14. Outcomes Increases awareness (86) Improves service to people with disabilities (e.g., faster service; specific person to meet with people with disabilities) (21) Increases staff education/knowledge (11) Increases agency efficiency (10) Supports/assists staff with workload (8) Increases people with disabilities’ comfort level (7) Improves one-stops’ accessibility (3) Another place to refer besides voc rehab (3) DPN is a nice person/camaraderie (3) System change (2) Someone to talk to who’s not a lawyer (2) Advocacy (2) Empowering people with disabilities (1) Increases referrals (1) Dispelling myths (1) Improves one-stops’ image (1) Other advantages to having a DPN in the system

  15. Satisfaction and Support (quotes from respondents): • A wonderful idea • One of the best models to meet needs of people with disabilities • We want to help them be successful • We just love our DPN, she's local, has lots of contacts • Very impressed with the program • Too many advantages to list • One of the best ideas from the government; good impact on people with disabilities • It's working; consumers know it's there • It helps significantly, the info and communication • Puts pressure on administration to provide what people with disabilities need in obtaining employment • Gone above and beyond in certain areas • Client satisfaction • Beneficial to staff and customers. Don't know how they did it before. Services have always been needed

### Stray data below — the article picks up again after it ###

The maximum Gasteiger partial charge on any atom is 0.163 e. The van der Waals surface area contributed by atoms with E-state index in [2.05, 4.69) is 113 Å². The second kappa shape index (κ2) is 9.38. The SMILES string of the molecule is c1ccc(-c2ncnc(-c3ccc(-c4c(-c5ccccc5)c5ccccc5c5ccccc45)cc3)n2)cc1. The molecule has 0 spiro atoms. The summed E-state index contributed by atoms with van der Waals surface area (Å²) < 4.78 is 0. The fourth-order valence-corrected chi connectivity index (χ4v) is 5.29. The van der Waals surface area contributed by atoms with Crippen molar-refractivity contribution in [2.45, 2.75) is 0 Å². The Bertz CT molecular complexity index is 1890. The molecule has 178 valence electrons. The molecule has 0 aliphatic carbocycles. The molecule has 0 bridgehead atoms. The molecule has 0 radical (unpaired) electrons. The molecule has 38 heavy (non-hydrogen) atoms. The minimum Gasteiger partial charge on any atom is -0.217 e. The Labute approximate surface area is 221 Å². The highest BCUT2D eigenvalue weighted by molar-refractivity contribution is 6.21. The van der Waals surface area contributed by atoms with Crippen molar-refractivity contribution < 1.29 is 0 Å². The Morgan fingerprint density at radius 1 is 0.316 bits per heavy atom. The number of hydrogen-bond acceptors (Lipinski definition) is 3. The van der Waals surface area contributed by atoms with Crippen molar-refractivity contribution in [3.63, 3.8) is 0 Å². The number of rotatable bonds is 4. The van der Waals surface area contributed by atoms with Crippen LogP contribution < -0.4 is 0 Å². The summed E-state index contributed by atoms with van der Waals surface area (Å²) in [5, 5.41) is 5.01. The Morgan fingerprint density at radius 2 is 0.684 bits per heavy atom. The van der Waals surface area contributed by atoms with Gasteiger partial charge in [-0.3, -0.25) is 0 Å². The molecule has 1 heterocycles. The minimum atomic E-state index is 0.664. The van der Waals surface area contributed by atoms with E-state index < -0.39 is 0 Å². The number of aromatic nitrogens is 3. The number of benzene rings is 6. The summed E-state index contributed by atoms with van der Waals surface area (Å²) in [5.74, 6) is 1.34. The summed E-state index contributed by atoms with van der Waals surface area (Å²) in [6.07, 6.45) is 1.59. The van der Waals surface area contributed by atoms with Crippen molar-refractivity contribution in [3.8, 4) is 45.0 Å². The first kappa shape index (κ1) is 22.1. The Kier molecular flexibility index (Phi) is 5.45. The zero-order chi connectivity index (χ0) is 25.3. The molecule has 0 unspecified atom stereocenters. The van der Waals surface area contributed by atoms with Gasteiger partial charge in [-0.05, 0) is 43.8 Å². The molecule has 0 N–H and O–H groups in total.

16. Other important roles or responsibilities of the DPN • Training (18 respondents) • Information and referral (14) • Interagency collaboration (13) • Increasing public awareness (12) • Case management (6) • Counseling (6) • Consultant (6) • Advocates (5) • Educate employers (2)

  17. Other important barriers to employment Barriers/Limitations Service/resource limitations • Client variables (37 respondents) • Childcare (15) • Funding (10) • Stigma/negative attitudes (12) • Fear of losing benefits (12) • Housing (9) • Bilingual (9) • Training (8) • Personal care services (2)

  18. Barriers/Limitations Service/resource limitations Transportation (96 respondents) Funding (30) Stigma/negative attitudes (20) Staff (14) Mental health (10) Client variables (9) Bilingual (9) Benefits planning (8) System complexity (8) Vocational Rehabilitation regulations (7) Economy (7) Equipment (4) Childcare (3) Housing (3) Case management (3) Geographic distance (3) Healthcare (2) Youth services (2) Substance abuse (1) Job placement (1) Job coaching (1) Advocacy (1) Preparation of DPN Lack of disability knowledge Deaf (7) Blind (1) Developmental (1) Learning (1) Hidden (1) Other barriers to obtaining services and supports

  19. Area Work Incentive Coordinator or other SSA representatives • 51% of respondents were aware of AWICs • Of those who were aware of AWICs, 64% had interactions with the AWIC • Of those who were not aware of the AWIC, 42% interact with a different SSA representative

  20. Frequency of interactions with AWICs • 6% daily • 21% weekly • 30% monthly • 29% quarterly • 9% semi-annually • 6% annually